The whole body participated in this upward projection: the thorax, rising vertically; the knees, relaxing to the maximum; the heel of the foot on the ground, detaching itself from the ground until releasing the weight only on the plantar part of the toes (today defined as three quarters of the toe). From this to the climb to the end of the fingers, the step was very short.



In the revolutionary decade, academic dance, like many other artistic expressions, experienced a phase of disorientation, in which norms and preconceptions were questioned and the critical attitude towards the "lower genres" gave way to careful and constructive observation. The Italian "grotesque" (acrobatic) genre, in the past the subject of ruthless condemnation or, in any case, marginalized, was considered by the new generations an experience to study and an area from which to draw techniques. Therefore, as for the pirouettes, the tours en l'air and the pas de deux holds, the climb on the tip of the toes practised by the Italian acrobats became a tool to renew the vocabulary of French academic dance, but also a means to evoke with "illusionistic" effects the magic of the Herculaneum Menadas suspended in space or the lightness of the Canovian Dancers grazing the earth or, again, the flight of the zephyrs praised by classical poetry. So it should not be surprising if in 1813 on the stage of the Opéra it was a dancer, Geneviève Gosselin, who left the audience stunned with an unprecedented and reckless climb sur l'extremité des pointes. And a few years later the Russian Avdotija Istomina and other charming dancers materialized in poetic ballets of ancient subject mythological creatures animating them with expressive vibrations of already romantic taste.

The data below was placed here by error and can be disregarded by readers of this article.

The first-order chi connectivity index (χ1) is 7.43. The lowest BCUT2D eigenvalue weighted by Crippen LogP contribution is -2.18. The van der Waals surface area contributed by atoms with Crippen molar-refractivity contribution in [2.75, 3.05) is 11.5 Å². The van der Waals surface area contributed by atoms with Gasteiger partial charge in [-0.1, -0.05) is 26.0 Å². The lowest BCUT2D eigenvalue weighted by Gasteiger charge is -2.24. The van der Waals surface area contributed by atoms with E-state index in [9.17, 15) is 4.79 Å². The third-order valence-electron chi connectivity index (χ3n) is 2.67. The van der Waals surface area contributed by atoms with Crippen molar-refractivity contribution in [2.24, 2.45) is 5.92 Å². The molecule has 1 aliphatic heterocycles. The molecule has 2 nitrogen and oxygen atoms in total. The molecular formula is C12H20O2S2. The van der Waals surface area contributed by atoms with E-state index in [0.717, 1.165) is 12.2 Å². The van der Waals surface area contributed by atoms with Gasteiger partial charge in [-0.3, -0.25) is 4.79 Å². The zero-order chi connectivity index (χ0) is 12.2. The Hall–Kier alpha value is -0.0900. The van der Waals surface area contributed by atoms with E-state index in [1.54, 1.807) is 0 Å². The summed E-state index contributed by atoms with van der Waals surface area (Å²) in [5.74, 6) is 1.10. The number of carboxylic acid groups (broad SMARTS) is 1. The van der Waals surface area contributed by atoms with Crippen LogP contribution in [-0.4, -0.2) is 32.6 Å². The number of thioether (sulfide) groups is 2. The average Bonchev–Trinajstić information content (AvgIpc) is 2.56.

From the notes of the 1920s by Michel St.-Léon, father of the famous Arthur Saint-Léon, and from the English text EAThéleur, Letters on Dancing (London, 1831), it is confirmed that at the end of the years In the thirties of the nineteenth century the technique of ascending the tip was now codified, although the shoes still had no reinforcement except a small embroidery on the front to prevent the friction on the stage boards from wearing (peeling) the precious satin fabric.


But what was this technique in which between 1822-1823 and 1827 Amalia Brugnoli and Maria Taglioni ventured between Vienna and Paris to climb sur les orteils (on their fingers)? As Arthur Saint-Léon testifies in his text La Sténochorégraphie (Paris, 1852), there were two different modalities. In fast steps, where a sudden climb was required, the heel was raised to "jump" directly on the "toes" of the feet. In the adage, on the other hand, to rise calmly with a straight leg, you would go up "through the foot", that is, gradually passing from the support on the whole plant to the half-tip up to the tip.


These two modalities continued to coexist although the technique of snappy climbing was the most valued. The Italian dancers pushed it with their technical prodigies acclaimed by audiences from all over Europe, including the fouettés with which in the eighties of the nineteenth century the Italian school imposed its superiority throughout the western world.